For true believers, new technologies promise to fulfill the ancient dream of creating a perfect future in which need is overcome and lack erased. No longer a zero-sum game, "the new rules for the new economy" anticipate a world in which everybody is a winner and there are no losers. "Plenitude, not scarcity," declares techno-guru Kevin Kelly, "governs the network economy" (39). Promises of abundance echo from the outrageous pages of Wired and Mondo 2000 to the seemingly more staid pages of Time, Newsweek, and the Wall Street Journal, as well as the screens of the nightly news. In a world where networks are inextricably interrelated, such prophecies tend to be self-fulfilling. When media and publishing companies own technology companies and vice versa, what appears to be analysis and commentary is actually free advertising. Reporting fuels investment, which fuels reporting to create positive feedback loops that accelerate the circulation of everything passing through networks. The frenzy generated by this spe ed is transforming economic conditions by creating a virtual economy that in record time is generating unprecedented wealth for some. This economy is, of course, completely immaterial. Many of those fearful of being left behind, however, believe that the immaterial economy offers material pleasures.
For technophiles who are less interested in the material pleasures of life, the immaterial is an end in itself. One of the most ancient versions of the dream of the future perfect is the image of a realm that transcends the limits of time and space. Since bodily existence and material reality weigh us down, they must be left behind if we are to ascend to "higher" realms (for suggestive journalistic accounts of these issues see Dery; see also Davis). Though escape from the "meat" world is a recurrent theme in cyber-punk fiction, it is not merely a popular fantasy but inspires some of the most sophisticated explorers of cyberspace. Hypertext inventor Ted Nelson, for example, speculates:
Once we leave behind "two-dimensionality" (virtual paper) and even "three-dimensionality" (virtual stacks), we step off the edge into another world, into the presentation of the true structure and interconnectedness of information. To represent this true structure, we need to indicate multidimensional connection and multiple connections between entities. (241)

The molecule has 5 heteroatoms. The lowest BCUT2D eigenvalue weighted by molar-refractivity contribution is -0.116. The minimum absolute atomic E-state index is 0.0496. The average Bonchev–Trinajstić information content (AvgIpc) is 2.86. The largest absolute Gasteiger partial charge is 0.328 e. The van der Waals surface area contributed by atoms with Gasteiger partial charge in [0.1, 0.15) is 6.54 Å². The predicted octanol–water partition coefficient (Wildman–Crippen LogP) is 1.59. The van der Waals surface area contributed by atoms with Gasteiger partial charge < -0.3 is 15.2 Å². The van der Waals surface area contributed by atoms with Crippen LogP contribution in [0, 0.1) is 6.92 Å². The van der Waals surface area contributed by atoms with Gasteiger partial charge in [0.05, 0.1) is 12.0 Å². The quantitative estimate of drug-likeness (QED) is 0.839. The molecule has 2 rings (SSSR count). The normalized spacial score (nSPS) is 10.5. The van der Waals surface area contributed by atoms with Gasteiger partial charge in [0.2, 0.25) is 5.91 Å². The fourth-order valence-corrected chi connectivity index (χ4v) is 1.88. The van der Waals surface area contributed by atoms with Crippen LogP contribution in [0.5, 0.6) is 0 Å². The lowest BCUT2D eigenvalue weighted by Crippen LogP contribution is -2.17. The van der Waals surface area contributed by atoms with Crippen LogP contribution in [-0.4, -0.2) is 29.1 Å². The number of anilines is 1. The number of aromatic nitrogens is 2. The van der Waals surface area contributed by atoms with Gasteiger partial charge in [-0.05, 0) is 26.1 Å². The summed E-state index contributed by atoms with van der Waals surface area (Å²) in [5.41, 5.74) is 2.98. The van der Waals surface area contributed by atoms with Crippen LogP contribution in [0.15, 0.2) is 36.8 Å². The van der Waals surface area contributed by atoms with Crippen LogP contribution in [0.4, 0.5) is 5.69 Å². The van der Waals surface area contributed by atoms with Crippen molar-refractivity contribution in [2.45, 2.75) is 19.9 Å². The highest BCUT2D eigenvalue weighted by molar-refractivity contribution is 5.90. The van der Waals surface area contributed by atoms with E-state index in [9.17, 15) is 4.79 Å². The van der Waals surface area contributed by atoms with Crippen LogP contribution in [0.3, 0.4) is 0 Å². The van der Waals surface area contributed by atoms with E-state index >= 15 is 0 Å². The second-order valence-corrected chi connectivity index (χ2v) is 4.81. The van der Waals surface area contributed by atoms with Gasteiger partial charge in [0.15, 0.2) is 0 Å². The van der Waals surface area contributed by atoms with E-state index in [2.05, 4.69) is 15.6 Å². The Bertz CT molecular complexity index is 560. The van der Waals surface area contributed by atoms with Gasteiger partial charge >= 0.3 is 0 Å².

This world of hypertext is not limited to the space of the terminal screen. In media society, it is increasingly difficult to know where the screen begins and ends. Returning to Freud's prosthetic metaphor, it is no longer possible to be certain whether the machine is the prosthesis of the person or the person is the prosthesis of the machine. As the line between the human and the mechanical becomes obscure, man, in fact, seems to have become "a kind of prosthetic God."
But what would it mean for man to become God? If God becomes man through a process of incarnation, then perhaps man could become God through a process of disincarnation. Though such a prospect sounds utterly absurd, it might be no more absurd than the incarnation itself. Respected scientists are now insisting that consciousness and even self-consciousness can survive without bodies. Disincarnation can occur in at least two ways: first, human consciousness and self-consciousness might become a machine, and, second, a machine might become conscious and self-conscious. Both prospects imply that the process of evolution does not end with human being as we know it. As machines become more lifelike and life becomes more machinelike, evolution shifts from the organic to the informational and thus from carbon to silicon. Hans Moravec, founder of the robotics program at Carnegie Mellon University, predicts that it will soon be possible to download the contents of the human mind into a computer.
Picture a "brain in a vat," sustained by life-support machinery, connected by wonderful electronic links to a series of artificial rent-a-bodies in remote locations and to simulated bodies in virtual realities. Although it may be nudged far beyond its natural life span by an optimal physical environment, a biological brain evolved to operate for a human lifetime is unlikely to function effectively forever. Why not use advanced neurological electronics, like that which links it with the external world, to replace the gray matter as it begins to fail? Bit by bit our failing brain may be replaced by superior electronic equivalents, leaving our personality and thoughts clearer than ever, though, in time, no vestige of our original body or brain remains. The vat, like the harness before it, will have been rendered obsolete, while our thoughts and awareness continue. Our mind will have been transplanted from our original biological brain into artificial hardware.